EVENSONG SUNDAY 8TH October 2017 I John 2.1-17
John 2.1 My
dear children, I write this to you so that you will
not sin. But if anybody does sin, we have an advocate with the
Father – Jesus Christ, the Righteous One. 2 He is the
atoning sacrifice for our sins, and not only for ours but also for
the sins of the whole world.
3 We know that we have come to know him if we keep his commands. 4 Whoever says, ‘I know him,’ but does not do what he commands is a liar, and the truth is not in that person. 5 But if anyone obeys his word, love for God is truly made complete in them. This is how we know we are in him: 6 whoever claims to live in him must live as Jesus did.
7 Dear friends, I am not writing you a new command but an old one, which you have had since the beginning. This old command is the message you have heard. 8 Yet I am writing you a new command; its truth is seen in him and in you, because the darkness is passing and the true light is already shining.
9 Anyone who claims to be in the light but hates a brother or sister is still in the darkness. 10 Anyone who loves their brother and sister lives in the light, and there is nothing in them to make them stumble. 11 But anyone who hates a brother or sister is in the darkness and walks around in the darkness. They do not know where they are going, because the darkness has blinded them.
12 I am writing to you, dear children, because your sins have been forgiven on account of his name.
13 I am writing to you, fathers, because you know him who is from the beginning.
I am writing to you, young men, because you have overcome the evil one.
14 I write to you, dear children, because you know the Father.
I write to you, fathers, because you know him who is from the beginning.
I write to you, young men, because you are strong, and the word of God lives in you, and you have overcome the evil one.
15 Do not love the world or anything in the world. If anyone loves the world, love for the Father is not in them. 16 For everything in the world – the lust of the flesh, the lust of the eyes, and the pride of life – comes not from the Father but from the world. 17 The world and its desires pass away, but whoever does the will of God lives for ever.
I got up during the night recently and stubbed my toe in the darkness. It is better to walk in the light. We can avoid hurting ourselves and, perhaps, others, too. This passage is about walking in the light. First, we have to have received the light for ourselves.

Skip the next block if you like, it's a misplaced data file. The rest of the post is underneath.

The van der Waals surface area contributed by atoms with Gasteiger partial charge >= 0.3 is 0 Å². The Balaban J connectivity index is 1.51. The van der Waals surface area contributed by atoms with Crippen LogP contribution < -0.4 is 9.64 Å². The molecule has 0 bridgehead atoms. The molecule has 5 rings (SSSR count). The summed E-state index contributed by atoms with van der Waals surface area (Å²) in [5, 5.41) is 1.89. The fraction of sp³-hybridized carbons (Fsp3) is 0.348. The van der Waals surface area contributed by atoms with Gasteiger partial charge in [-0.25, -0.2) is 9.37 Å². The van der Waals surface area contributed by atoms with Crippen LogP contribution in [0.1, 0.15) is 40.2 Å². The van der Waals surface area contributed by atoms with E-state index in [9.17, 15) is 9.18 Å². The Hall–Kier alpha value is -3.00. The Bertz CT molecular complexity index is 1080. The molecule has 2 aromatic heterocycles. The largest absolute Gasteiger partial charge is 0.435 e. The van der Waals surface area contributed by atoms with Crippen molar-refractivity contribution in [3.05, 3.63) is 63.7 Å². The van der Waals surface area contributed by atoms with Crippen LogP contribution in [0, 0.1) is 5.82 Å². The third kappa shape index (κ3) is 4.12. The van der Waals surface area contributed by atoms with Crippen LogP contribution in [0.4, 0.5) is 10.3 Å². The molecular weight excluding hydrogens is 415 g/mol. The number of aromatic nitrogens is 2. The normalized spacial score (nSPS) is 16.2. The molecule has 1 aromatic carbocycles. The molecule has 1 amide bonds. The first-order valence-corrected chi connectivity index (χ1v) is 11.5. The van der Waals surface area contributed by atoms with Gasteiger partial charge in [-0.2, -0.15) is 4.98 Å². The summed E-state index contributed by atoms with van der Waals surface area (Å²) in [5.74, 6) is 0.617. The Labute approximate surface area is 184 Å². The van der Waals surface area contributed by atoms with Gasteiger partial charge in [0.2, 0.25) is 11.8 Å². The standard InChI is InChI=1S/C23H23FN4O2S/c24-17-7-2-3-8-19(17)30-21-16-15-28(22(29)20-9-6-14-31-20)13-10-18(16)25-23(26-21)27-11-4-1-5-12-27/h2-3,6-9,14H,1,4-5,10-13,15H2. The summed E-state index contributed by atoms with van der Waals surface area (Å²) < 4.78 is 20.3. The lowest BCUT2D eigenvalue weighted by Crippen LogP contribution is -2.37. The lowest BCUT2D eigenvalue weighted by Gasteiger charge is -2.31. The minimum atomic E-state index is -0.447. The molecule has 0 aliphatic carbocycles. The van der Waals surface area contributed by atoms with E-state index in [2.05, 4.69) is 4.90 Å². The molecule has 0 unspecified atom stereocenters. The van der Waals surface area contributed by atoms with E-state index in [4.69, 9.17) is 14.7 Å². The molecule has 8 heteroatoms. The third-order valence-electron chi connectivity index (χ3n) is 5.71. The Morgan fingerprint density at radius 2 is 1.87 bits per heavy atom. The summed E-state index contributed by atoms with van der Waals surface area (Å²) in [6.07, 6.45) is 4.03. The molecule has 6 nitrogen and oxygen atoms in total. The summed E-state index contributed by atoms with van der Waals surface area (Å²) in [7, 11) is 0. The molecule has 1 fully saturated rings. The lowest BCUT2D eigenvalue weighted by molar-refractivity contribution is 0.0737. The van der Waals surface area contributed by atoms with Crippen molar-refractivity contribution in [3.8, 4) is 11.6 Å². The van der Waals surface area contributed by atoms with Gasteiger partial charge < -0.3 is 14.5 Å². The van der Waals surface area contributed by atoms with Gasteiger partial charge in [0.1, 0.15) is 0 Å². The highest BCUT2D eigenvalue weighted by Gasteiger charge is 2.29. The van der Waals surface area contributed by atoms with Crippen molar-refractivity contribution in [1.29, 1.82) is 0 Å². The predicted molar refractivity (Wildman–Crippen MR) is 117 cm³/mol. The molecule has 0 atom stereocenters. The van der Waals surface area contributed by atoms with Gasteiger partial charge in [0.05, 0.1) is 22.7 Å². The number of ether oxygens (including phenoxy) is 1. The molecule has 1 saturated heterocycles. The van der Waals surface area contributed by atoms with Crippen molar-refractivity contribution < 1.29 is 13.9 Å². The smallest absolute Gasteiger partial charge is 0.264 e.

The Bible says that we all sin and fall short of the glory of God, Rom 3.23. We all fail to love God completely all of the time. We all fail to love others as ourselves all of the time.
John reminds us that Jesus has paid the price for our sins, so we are seen by God as sinless. When we sin Jesus is at our side like a legal counsel representing his client before God the Father. Jesus has freed us from the consequences of our sin, giving us access to God by His death for us on the cross. Jesus has freed us from the power of sin, by giving us His Spirit.
Forgiveness does not give us freedom to sin, but frees us to be able to follow God's ways better. To walk in the light, not in darkness, as John puts it.
John talks of a new command that is actually old. He was referring to Jesus' words after he had washed his disciples feet, the night before he was crucified, John 13. 34, ‘A new command I give you: love one another. As I have loved you, so you must love one another. 35 By this everyone will know that you are my disciples, if you love one another.’ Jesus is holding out his humble, sacrificial, undeserved love as an example for His followers to imitate.
One of the old commands that John may have been thinking of is Leviticus 19.17 “You shall not hate your brother in your heart, but you shall reason frankly with your neighbour, lest you incur sin because of him. 18 You shall not take vengeance or bear a grudge against the sons of your own people, but you shall love your neighbour as yourself: I am the Lord.
John warns against two types of sin. Hating a fellow believer, and loving the world. The Greek word translated hating is not as strong as ours. It means to love less, so could refer to an indifference rather than detesting someone.
This passage revolves around love. God's love for us, that he died for us on the cross to free us from sin and restore us to a right relationship with Him, and our love in return. Love is the litmus paper of true discipleship. It is the first fruit of the Holy Spirit, something that should be growing in our lives, even if it is slowly.
Receiving God's undeserved, unlimited love should cause Christians to love others, especially fellow believers. It should also cause the believer to turn away from the things that are not from God, called "the world" by John and others in the New Testament. John mentions " the lust of the flesh, the lust of the eyes, and the pride of life" v15. He says that these things are temporary but God is eternal.
John is saying that the true test of genuine faith is how we love others, especially fellow believers. I would like to suggest that there are two areas that this should involve.
Firstly what we do not do to them. Leviticus 19 refers to some such things. We don't criticise them, talk about them, wish them harm or do them harm. We are not even indifferent to them!
Secondly, what we do to and for them. We pray for them, encourage them, support them, emotionally and practically, when they are in difficulty, rejoice with them when things are good. This can apply this to fellow believers locally but also believers around the world, like those in the Philippines through the Bishop of St Albans' Harvest Appeal.
John encourages Christians that their sins are forgiven and that, as proof that they have true faith, they need to walk in the light, especially to obey God by loving one another. Let us walk in that light.